Skip to main content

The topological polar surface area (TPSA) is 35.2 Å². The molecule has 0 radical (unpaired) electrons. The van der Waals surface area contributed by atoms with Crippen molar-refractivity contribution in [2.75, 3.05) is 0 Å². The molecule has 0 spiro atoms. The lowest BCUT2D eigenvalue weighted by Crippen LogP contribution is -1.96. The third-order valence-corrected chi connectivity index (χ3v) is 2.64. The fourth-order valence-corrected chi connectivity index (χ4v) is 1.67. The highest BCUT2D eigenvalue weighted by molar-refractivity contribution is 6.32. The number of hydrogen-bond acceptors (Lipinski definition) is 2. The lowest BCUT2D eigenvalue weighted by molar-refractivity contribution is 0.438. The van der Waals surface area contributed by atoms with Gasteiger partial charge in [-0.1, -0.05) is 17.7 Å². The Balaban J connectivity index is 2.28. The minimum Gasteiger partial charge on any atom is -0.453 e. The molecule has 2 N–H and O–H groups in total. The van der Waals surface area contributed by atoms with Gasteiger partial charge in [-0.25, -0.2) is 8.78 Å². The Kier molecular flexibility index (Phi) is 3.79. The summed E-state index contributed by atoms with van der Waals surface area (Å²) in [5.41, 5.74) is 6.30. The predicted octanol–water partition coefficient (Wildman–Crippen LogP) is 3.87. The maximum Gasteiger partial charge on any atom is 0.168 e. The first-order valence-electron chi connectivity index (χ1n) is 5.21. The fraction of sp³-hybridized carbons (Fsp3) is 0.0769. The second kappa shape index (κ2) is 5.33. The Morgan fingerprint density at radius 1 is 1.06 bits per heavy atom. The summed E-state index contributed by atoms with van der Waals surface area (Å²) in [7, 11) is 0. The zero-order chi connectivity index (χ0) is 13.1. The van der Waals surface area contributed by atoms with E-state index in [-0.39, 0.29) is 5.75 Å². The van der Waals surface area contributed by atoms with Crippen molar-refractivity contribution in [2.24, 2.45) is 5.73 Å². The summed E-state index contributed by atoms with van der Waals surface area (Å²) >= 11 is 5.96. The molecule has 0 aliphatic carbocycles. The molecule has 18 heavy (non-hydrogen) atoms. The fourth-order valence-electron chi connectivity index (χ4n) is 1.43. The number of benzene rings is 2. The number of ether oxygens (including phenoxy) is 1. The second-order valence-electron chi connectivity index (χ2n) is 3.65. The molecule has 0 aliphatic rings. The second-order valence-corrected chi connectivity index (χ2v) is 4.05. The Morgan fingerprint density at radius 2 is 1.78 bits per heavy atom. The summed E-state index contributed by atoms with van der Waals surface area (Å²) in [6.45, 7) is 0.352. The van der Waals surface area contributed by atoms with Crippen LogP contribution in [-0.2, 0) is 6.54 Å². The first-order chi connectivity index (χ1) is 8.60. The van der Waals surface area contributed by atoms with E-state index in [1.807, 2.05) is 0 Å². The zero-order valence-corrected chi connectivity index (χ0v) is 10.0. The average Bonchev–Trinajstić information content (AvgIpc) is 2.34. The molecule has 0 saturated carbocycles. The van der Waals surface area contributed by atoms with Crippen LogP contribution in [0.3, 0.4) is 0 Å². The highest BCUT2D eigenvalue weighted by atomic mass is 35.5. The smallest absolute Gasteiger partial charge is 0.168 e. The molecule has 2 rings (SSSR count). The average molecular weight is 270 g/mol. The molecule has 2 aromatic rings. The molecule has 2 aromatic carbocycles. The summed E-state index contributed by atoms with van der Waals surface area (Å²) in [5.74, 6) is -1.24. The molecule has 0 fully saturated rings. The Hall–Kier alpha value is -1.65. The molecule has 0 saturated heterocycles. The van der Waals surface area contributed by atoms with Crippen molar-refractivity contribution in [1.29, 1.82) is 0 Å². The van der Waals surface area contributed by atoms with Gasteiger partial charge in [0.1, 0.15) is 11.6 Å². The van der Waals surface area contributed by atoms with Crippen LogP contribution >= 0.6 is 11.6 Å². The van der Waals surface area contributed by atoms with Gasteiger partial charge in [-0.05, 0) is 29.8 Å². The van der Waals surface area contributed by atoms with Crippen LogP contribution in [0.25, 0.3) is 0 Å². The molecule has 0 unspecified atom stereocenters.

THE WOOLLEN INDUSTRY IN HAY UP to the present nothing has been recorded in detail about the woollen industry in Hay-on-Wye largely because the available information is so widely scattered and often in private hands. As a result Geraint Jenkins in The Welsh Woollen Industry makes only passing reference to the Hay factories and Minchington in his paper in the 1961 issue of Brycheiniog merely mentions their existence without comment. However, from the numerous but scattered references to the Hay mills discovered by the author in the past few years, it has become clear that the woollen industry in Hay was much more important than has previously been imagined. The mill was started by a THOMAS HOWELLS towards the end of the 17th century but little is known of his ancestry. It seems likely, however, that he was the son of JOHN HOWELLS of Leintwardine in Herefordshire close to the Radnor border and that he was the nephew of a GEORGE HOWELLS who was baptised in Hay church in 1740 thus establishing THOMAS' connection with the town. About 1760 he and his brother WILLIAM and their father left Wales for London to train and work as clockmakers and it was there that he met and married SUSANNAH BEASLEY in 1772. Shortly after this in 1775 they came to Hay where THOMAS set up shop in Castle Street as a watch maker and is so recorded in Peate's Clock and Watchmakers of Wales, changing over to woollen manufacture shortly afterwards. Unfortunately THOMAS HOWELLS does not seem to have kept a journal nor have his accounts books survived so it is not certain when he changed from clockmaking to wool-weaving, but it would probably be before 1780. Certainly his skills as a clockmaker would be invaluable as he would have had to design and build his own machinery at that time. It is possible that he may have absorbed some of the weavers made redundant from Howell Harris' abortive experiment at Trefecca. According to THOMAS HOWELLS' great-grandson, W. D. Howells the distinguished American novelist1 who visited Hay in 1883, there were then three separate mills in the complex. The first, embodying the sorting, washing, dyeing and carding of the raw wool together with the spinning and weaving sections, was in premises on the north side of Castle Street, now occupied by H. R. Grant & Sons, Newsagents and Stationers. The present shop was used by THOMAS for his retail business and the old mill building stretched out to the back as far as Belmont Road, being described by W. D. Howells as 'a well preserved stone edifice of four or five stories', still well-preserved nearly 100 years later. It suffered from the grave disadvantage of having no stream anywhere near to drive a water wheel, so all the processes there must have been hand-operated. Nevertheless it was still in use